[Note 1] Pittsley received chiropractic treatment at Broadway Chiropractic Group, P.C. (Broadway), an entity wholly owned and directed by Adams, a licensed chiropractor. Adams did not personally treat Pittsley but was ultimately responsible for his care, for the medical report of the injuries sent to Pittsley's employer in February, 1992 (which shows two injuries, a sprain of the right foot and a lumbar sprain), and for the billing on Broadway letterhead. For all relevant purposes herein, Adams shall be deemed to have been the provider of and biller for the services to Pittsley.
[Note 2] Liberty refused payment of Adams's claims on the ground that it had received two different sets of bills, each requesting payment in the identical amount of $540.85, but the second, unlike the first, contained references to treatment of the employee's lower back as well as his right foot.
[Note 3] Adams filed his claim pursuant to G. L. c. 152, §§ 13 and 30. Section 30, as amended through St. 1991, c. 398, § 53, requires the insurer to "furnish to an injured employee adequate and reasonable health care services . . . together with the expenses necessarily incidental to such services . . . [and] the reasonable and necessary cost of such services shall be paid by the insurer." Section 13, as amended through St. 1991, c. 398, § 33, provides that "[r]equests for reimbursement for health services [to injured employees] under this chapter shall be signed by the person performing such service and shall be accompanied by a detailed description of the service rendered as well as the name and licensure number of the person performing such service . . . . No employee shall be liable for health care services adjudged compensable under this chapter." The procedures and documentation for filing claims for payment of health care services by a health care provider are set forth in 452 Code Mass. Regs. §§ 1.07(1), (2)(c) (1993).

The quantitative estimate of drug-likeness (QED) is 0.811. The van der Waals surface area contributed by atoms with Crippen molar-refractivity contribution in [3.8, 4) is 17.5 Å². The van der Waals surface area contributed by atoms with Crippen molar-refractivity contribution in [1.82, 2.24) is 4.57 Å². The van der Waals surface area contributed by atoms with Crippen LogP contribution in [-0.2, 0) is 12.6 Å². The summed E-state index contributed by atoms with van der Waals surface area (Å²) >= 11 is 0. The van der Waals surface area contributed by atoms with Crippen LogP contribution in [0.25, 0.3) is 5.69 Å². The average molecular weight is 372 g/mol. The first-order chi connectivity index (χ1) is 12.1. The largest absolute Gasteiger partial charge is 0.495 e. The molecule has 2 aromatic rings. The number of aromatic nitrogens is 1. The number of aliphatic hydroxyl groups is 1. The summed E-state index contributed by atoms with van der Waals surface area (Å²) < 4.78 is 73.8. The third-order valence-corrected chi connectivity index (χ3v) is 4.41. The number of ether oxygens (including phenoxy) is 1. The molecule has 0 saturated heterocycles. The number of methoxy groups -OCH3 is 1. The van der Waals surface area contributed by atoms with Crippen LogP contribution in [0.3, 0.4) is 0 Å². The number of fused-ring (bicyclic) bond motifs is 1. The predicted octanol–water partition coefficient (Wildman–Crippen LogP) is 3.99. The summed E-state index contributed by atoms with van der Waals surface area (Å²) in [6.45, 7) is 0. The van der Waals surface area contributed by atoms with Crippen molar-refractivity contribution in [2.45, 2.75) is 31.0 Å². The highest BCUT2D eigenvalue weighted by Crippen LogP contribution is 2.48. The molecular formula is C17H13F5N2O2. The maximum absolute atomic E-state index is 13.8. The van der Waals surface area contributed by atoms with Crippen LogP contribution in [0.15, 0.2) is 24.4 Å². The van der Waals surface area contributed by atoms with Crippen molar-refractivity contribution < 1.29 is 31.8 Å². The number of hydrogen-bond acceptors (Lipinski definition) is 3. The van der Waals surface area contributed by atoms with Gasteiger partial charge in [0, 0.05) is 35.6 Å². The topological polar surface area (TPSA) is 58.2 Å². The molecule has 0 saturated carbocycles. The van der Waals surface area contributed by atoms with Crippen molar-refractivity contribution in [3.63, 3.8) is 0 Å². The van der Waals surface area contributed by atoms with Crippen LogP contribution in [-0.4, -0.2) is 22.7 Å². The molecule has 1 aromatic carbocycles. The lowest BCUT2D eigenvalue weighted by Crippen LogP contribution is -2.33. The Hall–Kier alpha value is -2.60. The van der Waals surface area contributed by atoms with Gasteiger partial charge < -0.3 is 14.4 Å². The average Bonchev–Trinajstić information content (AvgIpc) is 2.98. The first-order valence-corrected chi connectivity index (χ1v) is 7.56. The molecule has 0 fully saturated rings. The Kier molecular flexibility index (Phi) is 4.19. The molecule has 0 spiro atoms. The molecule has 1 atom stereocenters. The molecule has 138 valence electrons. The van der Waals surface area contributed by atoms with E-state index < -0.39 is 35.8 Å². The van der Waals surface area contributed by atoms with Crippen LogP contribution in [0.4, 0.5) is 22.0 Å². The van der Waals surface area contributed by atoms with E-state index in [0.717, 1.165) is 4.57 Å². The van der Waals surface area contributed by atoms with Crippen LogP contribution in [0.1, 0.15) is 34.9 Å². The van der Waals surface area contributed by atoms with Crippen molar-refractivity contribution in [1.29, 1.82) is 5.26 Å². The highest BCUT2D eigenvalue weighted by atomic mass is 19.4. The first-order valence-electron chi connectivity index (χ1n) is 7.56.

[Note 4] Liberty claimed (falsely, as it ultimately turned out) that it had already fully paid Adams's originally submitted bill in the amount of $540.85 for the treatment of the employee's right foot and alleged that Adams had attempted to defraud Liberty by altering the employee's medical records and billing a second time in an attempt to obtain unwarranted additional payments. Adams contended (correctly) that Liberty had never paid him anything, denied Liberty's charge of fraud, and explained that discrepancies in the employee's medical records, which ultimately resulted in the differing invoices sent to Liberty, were the mistaken but inadvertent results of patient record restoration efforts undertaken after a virus had erased many patient treatment records in Adams's computer system.
[Note 5] That statutory provision, as amended through St. 1991, c. 398, §§ 36-37, states in full: